It is to be understood that the specific embodiments of the invention that have been described are merely illustrative of certain applications of the principle of the present invention. Numerous modifications may be made to the system, method, and service for seamlessly integrating an interactive visual menu with an audio menu provided in an interactive voice response system described herein without departing from the spirit and scope of the present invention. Moreover, while the present invention is described for illustration purpose only in relation to instant messaging, it should be clear that the invention is applicable as well to, for example, any method that transmits a message to an interactive device. As an example, the present invention may be embodied in a service that uses a system that receives the visual menu content from a company's IVR, maps it to the user's virtual address, and then sends and updates the visual menu to the user's computer. This embodiment could be envisioned as an enhanced IM service (or messenger) or a special connection/routing service. These functions could be part of a company's IVR, and might require user to register his or her virtual address with one or more routing service companies or services.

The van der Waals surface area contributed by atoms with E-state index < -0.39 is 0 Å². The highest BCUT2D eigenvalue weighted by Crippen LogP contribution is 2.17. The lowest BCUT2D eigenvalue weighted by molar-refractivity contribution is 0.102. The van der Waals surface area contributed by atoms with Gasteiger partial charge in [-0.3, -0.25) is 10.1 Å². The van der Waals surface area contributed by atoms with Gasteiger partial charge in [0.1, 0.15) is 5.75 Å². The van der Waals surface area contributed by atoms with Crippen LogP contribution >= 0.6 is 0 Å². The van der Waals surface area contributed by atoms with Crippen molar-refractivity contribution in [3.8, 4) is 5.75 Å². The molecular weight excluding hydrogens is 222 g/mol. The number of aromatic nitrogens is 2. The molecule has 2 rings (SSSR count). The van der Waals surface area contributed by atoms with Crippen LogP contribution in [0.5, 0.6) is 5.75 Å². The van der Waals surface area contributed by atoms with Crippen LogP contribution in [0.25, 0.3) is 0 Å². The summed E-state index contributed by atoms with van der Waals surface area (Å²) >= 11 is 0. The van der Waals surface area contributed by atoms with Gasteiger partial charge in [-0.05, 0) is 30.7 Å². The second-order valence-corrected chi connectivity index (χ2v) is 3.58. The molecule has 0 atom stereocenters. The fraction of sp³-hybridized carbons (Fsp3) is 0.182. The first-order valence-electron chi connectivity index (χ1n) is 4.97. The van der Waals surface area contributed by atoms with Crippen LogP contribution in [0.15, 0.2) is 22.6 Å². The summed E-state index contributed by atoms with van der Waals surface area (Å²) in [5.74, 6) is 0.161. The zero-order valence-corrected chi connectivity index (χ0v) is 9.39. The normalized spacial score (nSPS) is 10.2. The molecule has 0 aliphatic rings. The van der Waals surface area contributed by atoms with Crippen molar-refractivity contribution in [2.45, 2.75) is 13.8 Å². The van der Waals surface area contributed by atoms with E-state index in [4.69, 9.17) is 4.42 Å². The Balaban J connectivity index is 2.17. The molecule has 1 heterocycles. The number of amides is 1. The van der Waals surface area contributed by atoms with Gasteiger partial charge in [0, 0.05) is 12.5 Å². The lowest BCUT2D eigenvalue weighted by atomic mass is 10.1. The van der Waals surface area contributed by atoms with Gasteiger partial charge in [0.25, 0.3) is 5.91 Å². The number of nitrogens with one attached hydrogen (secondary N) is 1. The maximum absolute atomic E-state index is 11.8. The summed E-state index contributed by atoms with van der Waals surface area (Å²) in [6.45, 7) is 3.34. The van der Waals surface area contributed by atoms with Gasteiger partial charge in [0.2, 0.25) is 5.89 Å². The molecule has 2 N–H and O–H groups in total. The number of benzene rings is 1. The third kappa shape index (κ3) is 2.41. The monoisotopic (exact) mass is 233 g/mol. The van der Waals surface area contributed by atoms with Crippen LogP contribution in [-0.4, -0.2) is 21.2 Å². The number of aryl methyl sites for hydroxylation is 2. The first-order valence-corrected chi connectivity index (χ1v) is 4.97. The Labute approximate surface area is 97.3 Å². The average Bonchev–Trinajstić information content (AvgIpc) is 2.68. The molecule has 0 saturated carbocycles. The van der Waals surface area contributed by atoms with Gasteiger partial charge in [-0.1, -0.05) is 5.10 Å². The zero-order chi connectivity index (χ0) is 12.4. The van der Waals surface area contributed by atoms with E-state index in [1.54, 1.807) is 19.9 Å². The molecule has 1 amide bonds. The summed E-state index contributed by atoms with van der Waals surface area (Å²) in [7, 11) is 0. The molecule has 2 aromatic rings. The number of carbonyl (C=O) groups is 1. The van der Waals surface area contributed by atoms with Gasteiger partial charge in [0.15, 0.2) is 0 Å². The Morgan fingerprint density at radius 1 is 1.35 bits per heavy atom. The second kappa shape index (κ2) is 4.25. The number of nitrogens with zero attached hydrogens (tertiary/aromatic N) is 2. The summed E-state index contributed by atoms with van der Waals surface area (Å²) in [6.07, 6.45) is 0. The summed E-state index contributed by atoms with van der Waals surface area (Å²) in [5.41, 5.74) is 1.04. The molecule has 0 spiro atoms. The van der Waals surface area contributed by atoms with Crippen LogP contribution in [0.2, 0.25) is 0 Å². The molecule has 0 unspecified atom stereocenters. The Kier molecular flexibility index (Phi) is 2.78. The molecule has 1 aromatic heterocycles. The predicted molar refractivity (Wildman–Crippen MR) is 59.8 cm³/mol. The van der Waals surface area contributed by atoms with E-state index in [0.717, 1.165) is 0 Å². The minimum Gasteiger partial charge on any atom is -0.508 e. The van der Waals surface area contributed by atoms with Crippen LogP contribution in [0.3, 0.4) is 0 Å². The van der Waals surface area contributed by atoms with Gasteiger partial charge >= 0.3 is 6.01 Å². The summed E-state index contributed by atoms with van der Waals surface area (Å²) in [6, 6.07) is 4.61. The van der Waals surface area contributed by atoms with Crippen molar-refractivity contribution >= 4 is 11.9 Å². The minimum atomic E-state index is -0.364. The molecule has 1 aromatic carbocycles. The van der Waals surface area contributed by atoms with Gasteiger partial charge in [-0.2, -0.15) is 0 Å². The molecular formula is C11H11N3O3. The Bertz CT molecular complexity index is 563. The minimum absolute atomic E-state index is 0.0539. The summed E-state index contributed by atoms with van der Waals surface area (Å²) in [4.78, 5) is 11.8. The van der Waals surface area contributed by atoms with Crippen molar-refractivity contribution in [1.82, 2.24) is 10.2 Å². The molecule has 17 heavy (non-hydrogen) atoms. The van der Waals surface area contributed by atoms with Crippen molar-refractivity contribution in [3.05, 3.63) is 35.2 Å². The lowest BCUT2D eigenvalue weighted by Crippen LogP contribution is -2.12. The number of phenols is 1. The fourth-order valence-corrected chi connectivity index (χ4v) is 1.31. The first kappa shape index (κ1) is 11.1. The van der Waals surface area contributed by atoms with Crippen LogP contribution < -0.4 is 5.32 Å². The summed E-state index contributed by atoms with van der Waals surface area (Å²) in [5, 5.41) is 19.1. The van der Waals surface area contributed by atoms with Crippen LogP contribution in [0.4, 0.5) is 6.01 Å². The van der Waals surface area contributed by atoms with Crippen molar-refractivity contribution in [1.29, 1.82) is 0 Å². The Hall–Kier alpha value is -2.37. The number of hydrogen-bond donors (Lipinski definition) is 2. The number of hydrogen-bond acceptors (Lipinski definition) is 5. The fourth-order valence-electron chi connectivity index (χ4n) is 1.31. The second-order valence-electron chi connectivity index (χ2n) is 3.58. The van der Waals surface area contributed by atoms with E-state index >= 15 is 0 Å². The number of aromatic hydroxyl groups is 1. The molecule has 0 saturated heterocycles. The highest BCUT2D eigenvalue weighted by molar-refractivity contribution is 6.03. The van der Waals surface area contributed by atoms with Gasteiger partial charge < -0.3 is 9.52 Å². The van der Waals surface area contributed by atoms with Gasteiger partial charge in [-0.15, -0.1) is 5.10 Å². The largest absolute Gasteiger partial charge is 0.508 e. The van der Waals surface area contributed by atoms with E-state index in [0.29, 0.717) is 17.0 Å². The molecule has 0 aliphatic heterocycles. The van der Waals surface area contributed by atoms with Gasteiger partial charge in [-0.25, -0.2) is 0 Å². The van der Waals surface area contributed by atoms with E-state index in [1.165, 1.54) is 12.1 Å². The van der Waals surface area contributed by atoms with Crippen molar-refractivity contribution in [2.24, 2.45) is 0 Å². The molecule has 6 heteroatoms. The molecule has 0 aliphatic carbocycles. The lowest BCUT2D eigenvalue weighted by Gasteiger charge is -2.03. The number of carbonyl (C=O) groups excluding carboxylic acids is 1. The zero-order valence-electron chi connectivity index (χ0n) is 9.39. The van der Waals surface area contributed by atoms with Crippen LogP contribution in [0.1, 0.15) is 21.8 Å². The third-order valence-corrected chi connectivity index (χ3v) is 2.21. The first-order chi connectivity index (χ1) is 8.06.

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|U.S. Classification||379/88.13, 379/88.01, 379/88.03, 379/88.17, 725/52, 709/203, 725/51, 379/88.02, 348/14.07, 709/232, 709/231, 709/237, 709/205, 348/14.04, 379/88.18, 379/88.04|
|Cooperative Classification||H04M7/0045, H04M11/085, H04M2201/42, H04M2201/38, H04M2203/254, H04M3/42382, H04M3/493|
|European Classification||H04M3/42T, H04M3/493, H04M11/08B, H04M7/00D12D|
|May 26, 2005||AS||Assignment|
Owner name: INTERNATIONAL BUSINESS MACHINES CORPORATION, NEW Y
Free format text: ASSIGNMENT OF ASSIGNORS INTEREST;ASSIGNORS:YIN, MIN;ZHAI, SHUMIN;REEL/FRAME:016620/0325
Effective date: 20050525
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|Mar 13, 2015||AS||Assignment|
Owner name: LINKEDIN CORPORATION, CALIFORNIA
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Effective date: 20140331